For non-listed shares, the offer price shall not be lower than the higher of the following: (i) the highest price paid by the acquiring party within six months prior to the date of the Indicating Announcement; or (ii) the most recent audited book value per share of the target company.
The CSRC may waive the restrictions on offer prices in certain special circumstances. It is not, however, indicated in the Takeover Procedures what these special circumstances are. In the meantime, in the Takeover Procedures, the CSRC has established itself the right to intervene if it thinks the transaction price is obviously unfair.
Vulnerability of the Target Company
According to the Takeover Procedures, the directors and senior officers of the target company shall not take any action against the interest of the company and its shareholders in responding to the takeover offer. The board of the target company is restricted in its ability to take the following actions after the acquiring party has made the Indicating Announcement:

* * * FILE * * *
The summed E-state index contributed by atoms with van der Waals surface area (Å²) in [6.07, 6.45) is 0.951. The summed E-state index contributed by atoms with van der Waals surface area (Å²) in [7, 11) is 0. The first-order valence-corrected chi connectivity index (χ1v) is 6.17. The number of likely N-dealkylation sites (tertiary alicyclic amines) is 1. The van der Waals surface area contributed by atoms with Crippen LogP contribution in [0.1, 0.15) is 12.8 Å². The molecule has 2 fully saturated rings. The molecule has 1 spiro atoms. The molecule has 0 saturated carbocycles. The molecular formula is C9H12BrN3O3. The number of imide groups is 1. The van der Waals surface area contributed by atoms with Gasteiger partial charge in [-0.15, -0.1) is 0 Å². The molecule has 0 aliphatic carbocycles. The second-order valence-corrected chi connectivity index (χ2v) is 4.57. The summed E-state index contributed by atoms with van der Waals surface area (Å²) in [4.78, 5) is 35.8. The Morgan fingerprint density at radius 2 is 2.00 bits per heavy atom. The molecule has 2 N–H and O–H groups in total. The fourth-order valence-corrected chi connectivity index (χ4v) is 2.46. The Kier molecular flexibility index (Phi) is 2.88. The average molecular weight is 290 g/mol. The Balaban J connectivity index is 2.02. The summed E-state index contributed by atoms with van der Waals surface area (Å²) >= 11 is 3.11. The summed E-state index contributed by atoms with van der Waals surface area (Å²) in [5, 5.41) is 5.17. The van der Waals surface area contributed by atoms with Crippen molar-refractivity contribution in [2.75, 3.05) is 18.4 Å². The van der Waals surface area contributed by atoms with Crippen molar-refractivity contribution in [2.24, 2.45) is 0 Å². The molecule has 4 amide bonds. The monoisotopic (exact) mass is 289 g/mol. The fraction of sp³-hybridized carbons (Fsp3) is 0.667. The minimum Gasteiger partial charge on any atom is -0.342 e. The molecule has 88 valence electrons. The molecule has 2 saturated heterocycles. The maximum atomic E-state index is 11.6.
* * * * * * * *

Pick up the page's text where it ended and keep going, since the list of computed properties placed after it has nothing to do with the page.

(i) issuing new shares;
(ii) issuing convertible bonds;
(iii) redeeming the company’s shares;
(iv) amending the company’s articles of association;
(v) entering into any contracts that may have a material impact on the assets, debts, interests or performance of the company, except for those being made in the ordinary course of the company’s business; and
(vi) disposing of or purchasing material assets of the company or adjusting the core business of the company unless the business adjustment or asset restructuring is undertaken by a company facing serious financial difficulty.
According to the above restrictions, the management of the target company is in general prevented from taking any active anti-takeover actions, and as a result the target company is very vulnerable in defending any hostile takeover.
Amendment and Withdrawal of Tender Offer
If the acquiring party has withdrawn its takeover plan after the Tender Offer Report has been submitted to the CSRC and before the tender offer is made, it cannot restart a new offer until a 12-month period has expired since its withdrawal.